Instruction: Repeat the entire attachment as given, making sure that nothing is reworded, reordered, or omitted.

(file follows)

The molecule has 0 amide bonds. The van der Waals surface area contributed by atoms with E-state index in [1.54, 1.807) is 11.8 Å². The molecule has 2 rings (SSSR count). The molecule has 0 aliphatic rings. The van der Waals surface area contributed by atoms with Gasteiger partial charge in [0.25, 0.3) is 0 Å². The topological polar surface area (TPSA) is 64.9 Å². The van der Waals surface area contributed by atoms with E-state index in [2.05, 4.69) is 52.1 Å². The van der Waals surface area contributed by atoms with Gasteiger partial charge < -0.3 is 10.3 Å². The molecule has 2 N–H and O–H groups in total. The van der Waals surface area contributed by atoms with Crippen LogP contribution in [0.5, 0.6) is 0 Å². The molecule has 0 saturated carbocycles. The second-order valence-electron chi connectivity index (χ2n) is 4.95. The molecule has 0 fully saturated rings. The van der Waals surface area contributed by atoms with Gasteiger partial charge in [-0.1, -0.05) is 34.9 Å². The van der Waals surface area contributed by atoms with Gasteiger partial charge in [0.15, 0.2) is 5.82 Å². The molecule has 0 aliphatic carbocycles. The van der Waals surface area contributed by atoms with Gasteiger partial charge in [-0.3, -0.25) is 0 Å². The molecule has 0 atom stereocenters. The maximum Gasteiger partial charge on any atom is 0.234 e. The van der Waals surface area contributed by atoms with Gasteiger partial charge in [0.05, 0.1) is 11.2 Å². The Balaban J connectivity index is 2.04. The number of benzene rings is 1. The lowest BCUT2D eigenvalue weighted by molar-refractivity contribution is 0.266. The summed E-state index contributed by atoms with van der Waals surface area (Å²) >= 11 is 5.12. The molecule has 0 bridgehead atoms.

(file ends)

The molecule has 0 amide bonds. The van der Waals surface area contributed by atoms with E-state index in [1.54, 1.807) is 11.8 Å². The molecule has 2 rings (SSSR count). The molecule has 0 aliphatic rings. The van der Waals surface area contributed by atoms with Gasteiger partial charge in [0.25, 0.3) is 0 Å². The topological polar surface area (TPSA) is 64.9 Å². The van der Waals surface area contributed by atoms with E-state index in [2.05, 4.69) is 52.1 Å². The van der Waals surface area contributed by atoms with Gasteiger partial charge < -0.3 is 10.3 Å². The molecule has 2 N–H and O–H groups in total. The van der Waals surface area contributed by atoms with Crippen LogP contribution in [0.5, 0.6) is 0 Å². The molecule has 0 saturated carbocycles. The second-order valence-electron chi connectivity index (χ2n) is 4.95. The molecule has 0 fully saturated rings. The van der Waals surface area contributed by atoms with Gasteiger partial charge in [-0.1, -0.05) is 34.9 Å². The van der Waals surface area contributed by atoms with Gasteiger partial charge in [0.15, 0.2) is 5.82 Å². The molecule has 0 aliphatic carbocycles. The van der Waals surface area contributed by atoms with Gasteiger partial charge in [-0.3, -0.25) is 0 Å². The molecule has 0 atom stereocenters. The maximum Gasteiger partial charge on any atom is 0.234 e. The van der Waals surface area contributed by atoms with Gasteiger partial charge in [0.05, 0.1) is 11.2 Å². The Balaban J connectivity index is 2.04. The number of benzene rings is 1. The lowest BCUT2D eigenvalue weighted by molar-refractivity contribution is 0.266. The summed E-state index contributed by atoms with van der Waals surface area (Å²) >= 11 is 5.12. The molecule has 0 bridgehead atoms.